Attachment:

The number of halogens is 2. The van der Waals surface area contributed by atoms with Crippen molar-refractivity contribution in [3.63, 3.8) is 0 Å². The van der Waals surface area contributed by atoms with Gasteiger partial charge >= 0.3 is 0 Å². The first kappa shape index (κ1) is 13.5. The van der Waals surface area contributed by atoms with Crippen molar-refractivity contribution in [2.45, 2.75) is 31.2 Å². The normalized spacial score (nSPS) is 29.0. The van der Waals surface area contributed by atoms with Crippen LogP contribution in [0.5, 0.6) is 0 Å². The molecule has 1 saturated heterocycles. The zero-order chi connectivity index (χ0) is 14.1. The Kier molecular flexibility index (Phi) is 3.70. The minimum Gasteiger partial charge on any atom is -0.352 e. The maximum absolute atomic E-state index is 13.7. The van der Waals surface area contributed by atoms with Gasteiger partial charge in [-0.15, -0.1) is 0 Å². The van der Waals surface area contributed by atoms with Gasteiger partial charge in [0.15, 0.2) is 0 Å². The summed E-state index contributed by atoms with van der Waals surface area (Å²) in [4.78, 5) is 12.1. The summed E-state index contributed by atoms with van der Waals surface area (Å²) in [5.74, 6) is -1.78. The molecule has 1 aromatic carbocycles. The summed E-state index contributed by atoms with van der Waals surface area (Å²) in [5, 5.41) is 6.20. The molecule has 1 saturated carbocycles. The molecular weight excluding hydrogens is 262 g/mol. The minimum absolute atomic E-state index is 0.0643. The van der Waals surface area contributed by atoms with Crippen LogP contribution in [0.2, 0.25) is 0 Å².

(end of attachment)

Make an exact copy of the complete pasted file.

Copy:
The number of halogens is 2. The van der Waals surface area contributed by atoms with Crippen molar-refractivity contribution in [3.63, 3.8) is 0 Å². The van der Waals surface area contributed by atoms with Gasteiger partial charge >= 0.3 is 0 Å². The first kappa shape index (κ1) is 13.5. The van der Waals surface area contributed by atoms with Crippen molar-refractivity contribution in [2.45, 2.75) is 31.2 Å². The normalized spacial score (nSPS) is 29.0. The van der Waals surface area contributed by atoms with Crippen LogP contribution in [0.5, 0.6) is 0 Å². The molecule has 1 saturated heterocycles. The zero-order chi connectivity index (χ0) is 14.1. The Kier molecular flexibility index (Phi) is 3.70. The minimum Gasteiger partial charge on any atom is -0.352 e. The maximum absolute atomic E-state index is 13.7. The van der Waals surface area contributed by atoms with Gasteiger partial charge in [-0.15, -0.1) is 0 Å². The van der Waals surface area contributed by atoms with Gasteiger partial charge in [0.15, 0.2) is 0 Å². The summed E-state index contributed by atoms with van der Waals surface area (Å²) in [4.78, 5) is 12.1. The summed E-state index contributed by atoms with van der Waals surface area (Å²) in [5.74, 6) is -1.78. The molecule has 1 aromatic carbocycles. The summed E-state index contributed by atoms with van der Waals surface area (Å²) in [5, 5.41) is 6.20. The molecule has 1 saturated carbocycles. The molecular weight excluding hydrogens is 262 g/mol. The minimum absolute atomic E-state index is 0.0643. The van der Waals surface area contributed by atoms with Crippen LogP contribution in [0.2, 0.25) is 0 Å².